See the previous post for Week 2.
I spent a large part of last week travelling, so I’m combining the blog posts for the last two weeks.
Finishing up with LFortran
I’m finished with the pull request for the LFortran code printer for now, though it’s definitely way too incomplete to be merged. The code passes most of the rudimentary tests I’ve added.
Here’s a simple example of one of the failing LFortran tests: Suppose we want to generate Fortran (using LFortran) code from the mathematical expression . SymPy sees this expression as multiplication with -1, as it implements only addition and multiplication in its arithmetic operations:
Directly converting same mathematical expression in Fortran as
-x we can see that LFortran instead sees it as unary subtraction:
This is a major problem for the tests, which right now look to see if the Lfortran-parsed output of
fcode (SymPy’s current Fortran code generator) on an expression matches the same directly translated AST. This won’t be true for
, since the translated expression is a multiplication
BinOp while the parsed expression in an
One solution might be to not parse
fcode’s output and instead just check for equivalence between strings. This would mean dealing with the quirks of the code printers (such as their tendency to produce excessive parenthesis), and take away some of the advantages of direct translation. The more probable solution would be to introduce substitution rules within the LFortran AST.
Missing matrix nodes
I filed issue #17006, in which
lambdify misinterpreted identity matrices as the imaginary unit. The fix in #17022 is pretty simple: just generate identity matrices with
np.eye when we can.
I also went through the matrix expression classes to see which ones weren’t supported by the NumPy code printer and filed issue #17013. These are addressed by another contributor in #17029.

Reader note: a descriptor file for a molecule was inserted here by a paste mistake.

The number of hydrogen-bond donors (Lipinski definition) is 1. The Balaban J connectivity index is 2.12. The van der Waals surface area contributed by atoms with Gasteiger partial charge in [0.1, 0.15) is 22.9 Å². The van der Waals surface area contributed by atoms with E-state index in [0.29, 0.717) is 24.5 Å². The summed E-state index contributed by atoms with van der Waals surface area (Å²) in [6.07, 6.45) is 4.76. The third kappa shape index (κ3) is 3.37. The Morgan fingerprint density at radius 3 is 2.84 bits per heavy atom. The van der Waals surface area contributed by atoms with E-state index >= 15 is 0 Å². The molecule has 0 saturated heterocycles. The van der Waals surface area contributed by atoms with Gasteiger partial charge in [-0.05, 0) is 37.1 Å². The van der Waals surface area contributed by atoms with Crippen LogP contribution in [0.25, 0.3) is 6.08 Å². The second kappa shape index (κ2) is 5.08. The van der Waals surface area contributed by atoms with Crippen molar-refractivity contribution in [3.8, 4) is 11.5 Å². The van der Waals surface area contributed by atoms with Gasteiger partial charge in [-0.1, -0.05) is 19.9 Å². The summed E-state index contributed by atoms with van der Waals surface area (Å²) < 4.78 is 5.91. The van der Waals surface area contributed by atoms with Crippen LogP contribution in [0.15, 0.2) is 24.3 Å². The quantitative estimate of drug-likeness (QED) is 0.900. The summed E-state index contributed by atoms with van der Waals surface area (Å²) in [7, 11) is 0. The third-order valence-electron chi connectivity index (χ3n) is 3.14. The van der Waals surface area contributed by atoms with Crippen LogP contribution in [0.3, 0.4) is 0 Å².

Rewriting matrix inversion
Most of this week was spent on implementing an optimization for the NumPy generator suggested by Aaron: given the expression
is a square matrix and
a vector, generate the expression
np.linalg.solve(A, b) instead of
np.linalg.inv(A) * b. While both
inv use the same LU-decomposition based LAPACK
?gesv functions 1,
solve is called on a vector while the
inv on a (much larger) matrix. In addition to cutting down on the number of operations, this optimization might also remove any errors introduced in calculating the inverse.
My pull request for this optimization is available at #17041, which uses SymPy’s assumption system to make sure that
is full-rank (a constraint imposed by
solve). My initial approach was to embed these optimizations directly in the code printing base classes. After some discussion with Björn, we decided it would be better to separate optimization from printing as much as possible, leading to the representation of the solving operation as its own distinct AST node. This approach is much better than the original, since it was fairly easy to the optimization to the Octave/Matlab code printer.
For this week, I’ll be continuing with the matrix optimization PR. I’ll try to find other optimizations that can be applied (such as the evaluation order of complicated matrix expressions) and look into using Sympy’s unification capabilities in simplifying the expression of optimization rules.
You can find the C definitions for the functions eventually called by
solve. These are written in a special templated version of C, but you can find the template variable definitions a bit higher up in the source.↩